Artistic Copyrights From an Independent and Small Business Point of Wiew
by Robert Delwood, STC Houston
Few issues are as important to the technical communicator and so misunderstood as copyright laws. The laws intend to protect the rights of the creator but over the years they may have morphed into something completely different. Depending on your perspective, the current law and proposed laws diverge from the original intend even more.
Robert Nagle, a Houston-based technical writer, independent film maker, and interactive medium artist, follows these changes with keen interest. Nagle organizes Houston CopyNight, an informal monthly meeting for those interested in copyright laws and their possible reform. The July 2005 meeting, named Welcome to 1922, centered on the Sonny Bono Act, which extended copyrights another 20 years; material that would have been available from 1922 is now copyrighted until 2018. After Nagle’s initial thirty minute presentation, he was joined by Katie Sunstrom, an intellectual property lawyer, for another thirty minutes. An open question period closed the month’s meeting.
This may seem like an obscure topic but to independent artists, art entering the public domain is an important source of material. More interestingly, the legal trends threaten the creative commons artistic concept. Creative commons is a popular concept among artists (including technical communicators) who offer liberal copyright permissions for non commercial purposes. This encourages the use and dissemination of their works for recognition.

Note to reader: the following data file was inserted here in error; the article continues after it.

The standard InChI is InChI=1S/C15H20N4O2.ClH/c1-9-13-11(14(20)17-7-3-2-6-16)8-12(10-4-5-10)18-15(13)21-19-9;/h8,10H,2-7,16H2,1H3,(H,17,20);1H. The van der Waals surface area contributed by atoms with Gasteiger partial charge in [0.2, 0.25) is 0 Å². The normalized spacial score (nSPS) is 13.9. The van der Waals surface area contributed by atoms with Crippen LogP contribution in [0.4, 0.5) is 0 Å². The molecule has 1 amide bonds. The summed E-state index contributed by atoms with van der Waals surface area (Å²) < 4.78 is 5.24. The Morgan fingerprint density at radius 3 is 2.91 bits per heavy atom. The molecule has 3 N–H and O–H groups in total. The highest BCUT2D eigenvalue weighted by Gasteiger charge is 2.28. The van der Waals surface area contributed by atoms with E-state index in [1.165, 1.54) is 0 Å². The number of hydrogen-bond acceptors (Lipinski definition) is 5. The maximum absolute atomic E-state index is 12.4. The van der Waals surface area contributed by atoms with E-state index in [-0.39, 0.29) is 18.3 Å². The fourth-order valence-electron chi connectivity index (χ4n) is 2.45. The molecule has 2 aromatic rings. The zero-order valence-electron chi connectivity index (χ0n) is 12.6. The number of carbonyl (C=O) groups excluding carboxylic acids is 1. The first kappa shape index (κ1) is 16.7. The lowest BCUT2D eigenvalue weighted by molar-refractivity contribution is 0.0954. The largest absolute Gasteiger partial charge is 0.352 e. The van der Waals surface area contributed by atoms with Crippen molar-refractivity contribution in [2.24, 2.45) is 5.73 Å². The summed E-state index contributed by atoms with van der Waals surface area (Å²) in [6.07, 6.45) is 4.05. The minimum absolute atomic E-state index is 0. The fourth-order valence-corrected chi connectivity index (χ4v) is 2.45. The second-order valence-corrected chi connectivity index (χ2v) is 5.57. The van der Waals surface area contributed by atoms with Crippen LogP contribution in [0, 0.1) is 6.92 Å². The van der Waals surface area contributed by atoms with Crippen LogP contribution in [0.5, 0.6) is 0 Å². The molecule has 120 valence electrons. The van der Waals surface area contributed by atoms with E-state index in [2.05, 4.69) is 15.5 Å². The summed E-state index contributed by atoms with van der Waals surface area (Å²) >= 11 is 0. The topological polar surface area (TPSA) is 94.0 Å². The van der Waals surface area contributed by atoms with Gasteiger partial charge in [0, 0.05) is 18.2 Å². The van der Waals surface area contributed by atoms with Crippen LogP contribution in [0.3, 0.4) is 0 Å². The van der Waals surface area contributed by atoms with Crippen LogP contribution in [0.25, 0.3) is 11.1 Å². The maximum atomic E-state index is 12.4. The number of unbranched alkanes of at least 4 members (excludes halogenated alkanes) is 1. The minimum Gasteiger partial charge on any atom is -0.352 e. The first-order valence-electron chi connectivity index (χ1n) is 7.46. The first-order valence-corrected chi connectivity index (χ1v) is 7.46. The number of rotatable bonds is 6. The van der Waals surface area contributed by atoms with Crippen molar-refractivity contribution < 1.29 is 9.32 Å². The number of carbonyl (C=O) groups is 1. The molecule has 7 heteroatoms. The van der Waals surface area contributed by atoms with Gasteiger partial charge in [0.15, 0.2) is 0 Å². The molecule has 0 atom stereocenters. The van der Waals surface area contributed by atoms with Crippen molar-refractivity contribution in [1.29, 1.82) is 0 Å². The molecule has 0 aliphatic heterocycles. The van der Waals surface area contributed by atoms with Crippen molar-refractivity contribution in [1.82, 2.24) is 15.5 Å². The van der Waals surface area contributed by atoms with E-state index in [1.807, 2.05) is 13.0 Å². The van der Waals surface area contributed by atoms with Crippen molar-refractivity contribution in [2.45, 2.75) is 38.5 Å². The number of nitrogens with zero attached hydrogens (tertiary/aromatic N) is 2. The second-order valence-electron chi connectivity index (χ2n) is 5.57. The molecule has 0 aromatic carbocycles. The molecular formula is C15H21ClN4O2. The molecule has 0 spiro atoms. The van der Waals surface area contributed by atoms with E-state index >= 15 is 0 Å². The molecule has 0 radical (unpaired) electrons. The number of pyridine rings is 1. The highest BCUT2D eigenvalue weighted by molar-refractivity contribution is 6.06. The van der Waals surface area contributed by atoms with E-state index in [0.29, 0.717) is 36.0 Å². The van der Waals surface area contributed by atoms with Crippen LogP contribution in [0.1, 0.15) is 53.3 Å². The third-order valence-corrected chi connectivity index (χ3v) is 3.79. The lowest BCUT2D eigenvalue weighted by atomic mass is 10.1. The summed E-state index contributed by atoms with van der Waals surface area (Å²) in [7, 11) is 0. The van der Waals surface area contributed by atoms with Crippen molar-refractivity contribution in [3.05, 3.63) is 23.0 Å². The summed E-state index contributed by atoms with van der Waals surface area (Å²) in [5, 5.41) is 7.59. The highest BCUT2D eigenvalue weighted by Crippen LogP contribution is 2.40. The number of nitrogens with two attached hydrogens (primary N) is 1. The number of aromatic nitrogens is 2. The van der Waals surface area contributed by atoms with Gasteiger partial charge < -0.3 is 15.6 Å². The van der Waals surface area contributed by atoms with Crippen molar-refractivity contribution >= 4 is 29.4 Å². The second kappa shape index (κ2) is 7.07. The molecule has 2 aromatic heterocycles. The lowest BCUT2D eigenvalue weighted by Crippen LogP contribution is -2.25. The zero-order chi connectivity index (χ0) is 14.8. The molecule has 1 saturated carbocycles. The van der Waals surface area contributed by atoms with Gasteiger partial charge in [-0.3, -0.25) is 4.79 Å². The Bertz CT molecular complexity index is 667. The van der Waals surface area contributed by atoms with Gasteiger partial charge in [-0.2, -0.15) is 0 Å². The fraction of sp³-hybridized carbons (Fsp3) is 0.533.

Independent artists and small businesses make a case that copyrights have become such a legal quagmire and are so unclear that using existing material is not worth the risk. They can be sued or asked to discontinue an artist investment. Disproving a claim is neither inexpensive nor easy. The public domain status or even the ownership of some artwork is often unclear. A class of material called orphan artwork (much of it from the 1920s to the 1940s), for example, has had its copyright accountability lost over the years; perhaps because the original owners cannot be found or have since gone out of business.
There are other issues, too. The interpretation of derivative art, such as materials that include the mere reference or allusion to other materials, may be increasingly strict. The fair use doctrine is unclear and its interpretation seems inconsistent. Even the definition of commercial use may be unclear. Recent court cases have found that the presence of a commercial banner on a individual’s Web blog makes all the material on the page subject to “commercial use.”
Nagle uses CopyNight as a forum to discuss and to disseminate information. He quickly points out that although he has his own interests and opinions on these matters, CopyNight is not an advocacy group. The national organization bills itself as meeting “over drinks” to discuss “new developments and build social ties between artists, engineers, filmmakers, academics, lawyers, and many others.”